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Donkey Kong Country : Tropical Freeze Wii U Review

Cart: Donkey Kong Country Tropical Freeze
Cab: Wii U
Coin: Nintendo

It seems strange now, but I was mildly disappointed when Nintendo announced that the Wii U game Retro Studios had been working on in secret wasn’t the HD Metroid Prime mega game that we had all been waiting for, but was another Donkey Kong Country title, Tropical Freeze.

The venerable DKC games, long one of the series that grumpy old gamers had wanted to return, has done so in stunning style with Donkey Kong Country Returns on Wii and later, for 3DS, yet the announcement of a new game was met with a collective sigh by all and sundry, despite the fact that Retro were once again behind the reins.

HD fur! etc

HD fur! etc

I am happy to report that Retro Studios have done it again, and proven that pure 2D platformers can still live side by side on the shelf with all the latest grey/brown blockbusters, if done with enough passion and talent.

The first thing that strikes you when playing Tropical Freeze, after the gorgeous visuals, is the clear work Retro has put into the feel and movement of DK. His momentum is now a little more solid and considered, with each landing having a real weight to it, and the pace of the game when transitioning from slow sections to faster, off the cuff parts, has also been tightened up. The fact that this runs at a constant 60 fps is just icing on the 720p cake.

It is an incredible statement to make, but this really does play better, and feels more interesting, than the recent New Super Mario Bros games. This is the best 2D platformer in years and years, as Retro has really gone to town on the content built around the near perfect gameplay core.

The levels are huge, especially in comparison with the bitesized approach of recent Mario games, and the developer has got the checkpoint, lives and continue system just right, meaning that you are always challenged, but never exasperated. DK’s skill set has been refined, but the things you end up doing with some of his basic abilities are, quite frankly¬†ridiculous, with some levels being simply astonishing to watch play out, let alone attempt to control.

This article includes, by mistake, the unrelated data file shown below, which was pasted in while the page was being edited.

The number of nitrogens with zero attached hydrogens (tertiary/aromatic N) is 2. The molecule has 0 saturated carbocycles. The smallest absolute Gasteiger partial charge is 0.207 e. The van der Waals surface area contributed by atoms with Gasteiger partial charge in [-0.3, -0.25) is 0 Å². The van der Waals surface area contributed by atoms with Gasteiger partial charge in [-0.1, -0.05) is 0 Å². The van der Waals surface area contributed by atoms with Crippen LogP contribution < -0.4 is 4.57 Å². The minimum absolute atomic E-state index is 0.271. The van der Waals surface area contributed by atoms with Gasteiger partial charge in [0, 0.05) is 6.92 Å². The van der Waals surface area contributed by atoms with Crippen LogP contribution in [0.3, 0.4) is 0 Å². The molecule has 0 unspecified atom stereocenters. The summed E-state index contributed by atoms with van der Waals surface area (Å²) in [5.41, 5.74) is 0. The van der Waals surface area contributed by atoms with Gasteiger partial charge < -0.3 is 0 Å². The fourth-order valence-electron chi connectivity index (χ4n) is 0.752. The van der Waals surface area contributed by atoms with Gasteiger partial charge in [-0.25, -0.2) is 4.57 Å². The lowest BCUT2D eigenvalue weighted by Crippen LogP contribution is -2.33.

The later stages are gorgeous

The later stages are gorgeous

This time, Donkey Kong is joined by three members of his simian family, Dixie, Diddy and Cranky Kong. Each adds traversal abilities to the game, with Diddy adding a short rocket powered float, Dixie a Yoshi-style air climb and Cranky a brilliant Duck Tales walking stick bounce. In single player, the extra kongs sit on DK’s back, adding their abilities to his, when he can find them, and in the two player cooperative mode they are controlled as an independent second character.

The co-op mode is only playable locally, but the lack of online play is no doubt due to potential network problems ruining gameplay. There are online leaderboards, however, along with the usual Miiverse community.

Tropical Freeze is destined to be remembered as a classic game. The music, graphics, levels and gameplay will live long in the memory as a reminder that there should always be room in the videogame industry for games that are fun, and that the word ‘fun’ itself should not be considered as such a dirty word. I was talking to a friend recently, who mentioned that he had an epic night playing Call of Duty the previous evening. I told him that it sounded like fun. “Fun?” he said. “I’m not a bloody kid mate”.

It is a sad state of affairs when we have run so far away from any suggestion that what we all do while playing games is simply having a bit of fun. Well, Donkey Kong Country: Tropical Freeze isn’t afraid to admit what it is: a game. A brilliant game at that, and one that is a joy to play through.

For the first time in a long, long time, the best 2D platform game of the generation is not a Mario game.

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Editor and founder of VoxelArcade and The Smartphone App Review. Favourite games: Uridium 2, Frontier: Elite II, Sensible World of Soccer, Far Cry 3, Zelda: Ocarina, Metroid Prime, Solar Quest, F-Zero GX, Monkey Island 2 and Tetris.

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